Here’s when to take down your hummingbird feeders…
As the end of summer arrives, hummingbirds are getting ready to start their migration back south.
Crazy, right? It feels like they just got here. Honestly, I hate knowing I won’t get to see hummingbirds for a while!
At this time of year, one of the most commonly asked questions I get asked is:
“When should I take down my hummingbird feeders?“
As much as I wish I could give you a specific date, the best time to put your nectar feeders away varies from year to year. And the timing is also different depending on where you live!
Personally, here is my rule of thumb:
I leave my feeders up until I haven’t seen a hummingbird for at least TWO weeks.
Here’s the reasoning behind my rationale:
Leaving your nectar feeders up for a few weeks after you see the LAST hummer ensures that any birds that migrate through your area later on still have access to your precious sugar water.
For example, even though the birds near you start their migration on September 20th, there could be hummingbirds moving through your location weeks later that have come from farther north.
Hummingbirds expend A LOT of energy during migration, so you don’t want to take down your feeders too early. Trust me; it’s better to keep them up a bit too long than take them down too early.
Personally, I live in Ohio. It seems that I normally see my last Ruby-throated Hummingbird in the middle of September. So that means I am usually taking my feeders down around the beginning of October. As you go farther south, these dates will be later and later. As you go farther north, these dates will be earlier and earlier.
But what happens if you aren’t around all day to watch your hummingbird feeders?
For example, you may be thinking that you work during daylight hours and have no idea if a hummingbird may have visited.
Luckily, I have a unique solution for you!
You can use EBIRD to check to track the southward migration of hummingbirds and to see if anyone has been seeing them in your area. You can use this data to determine when it’s time to take your nectar feeders down.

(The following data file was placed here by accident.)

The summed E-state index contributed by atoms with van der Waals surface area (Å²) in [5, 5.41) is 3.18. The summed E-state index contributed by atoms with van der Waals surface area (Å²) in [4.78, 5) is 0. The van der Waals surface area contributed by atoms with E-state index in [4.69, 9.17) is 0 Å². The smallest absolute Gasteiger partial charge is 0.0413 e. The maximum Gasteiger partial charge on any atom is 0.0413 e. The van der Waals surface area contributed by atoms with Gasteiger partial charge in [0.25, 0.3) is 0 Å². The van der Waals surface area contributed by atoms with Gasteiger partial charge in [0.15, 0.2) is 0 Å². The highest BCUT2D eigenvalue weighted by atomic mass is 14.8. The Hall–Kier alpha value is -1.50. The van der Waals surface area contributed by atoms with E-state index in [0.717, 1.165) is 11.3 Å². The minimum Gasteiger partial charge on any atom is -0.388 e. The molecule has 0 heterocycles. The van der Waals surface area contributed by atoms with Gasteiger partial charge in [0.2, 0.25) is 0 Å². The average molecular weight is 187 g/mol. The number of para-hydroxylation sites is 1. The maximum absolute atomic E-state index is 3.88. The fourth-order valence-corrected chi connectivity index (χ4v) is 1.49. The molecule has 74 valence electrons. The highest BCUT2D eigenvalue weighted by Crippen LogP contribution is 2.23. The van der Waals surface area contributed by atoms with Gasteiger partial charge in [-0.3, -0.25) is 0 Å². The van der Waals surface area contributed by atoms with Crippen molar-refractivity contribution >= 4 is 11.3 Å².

If you want to learn how to use eBird to do this, please watch the video below!
Does leaving my feeders up prevent hummingbirds from migrating?
The short answer to this question is NO! This is a myth!
PLEASE don’t worry that leaving up your nectar feeders is preventing hummingbirds from leaving to fly south. A hummingbird’s instinct will take over and make them travel south, which is why I recommend that you leave your feeders out until you haven’t seen any birds for a few weeks.
Do the hummingbirds near me migrate?
So for most of us that live in the United States and Canada, the hummingbirds we see during summer migrate south for the winter.
But some of you are extremely lucky and have hummingbirds that live near you ALL YEAR LONG!
In general, if you live in California, southern Texas, Oregon, Washington, southern British Columbia, Arizona, or New Mexico, then you probably don’t have to take your hummingbird feeders down at all. You have hummingbirds that never leave. 🙂
For more information about the types of hummingbirds that live near you, check out the article below.
- The 8 Most Common Hummingbird Species in North America! (Includes detailed range maps)
When do you take down your hummingbird feeders?
Please leave a comment below.
I’d love to know WHERE you live and WHEN you normally see your last hummingbirds migrating.
Thanks for reading. 🙂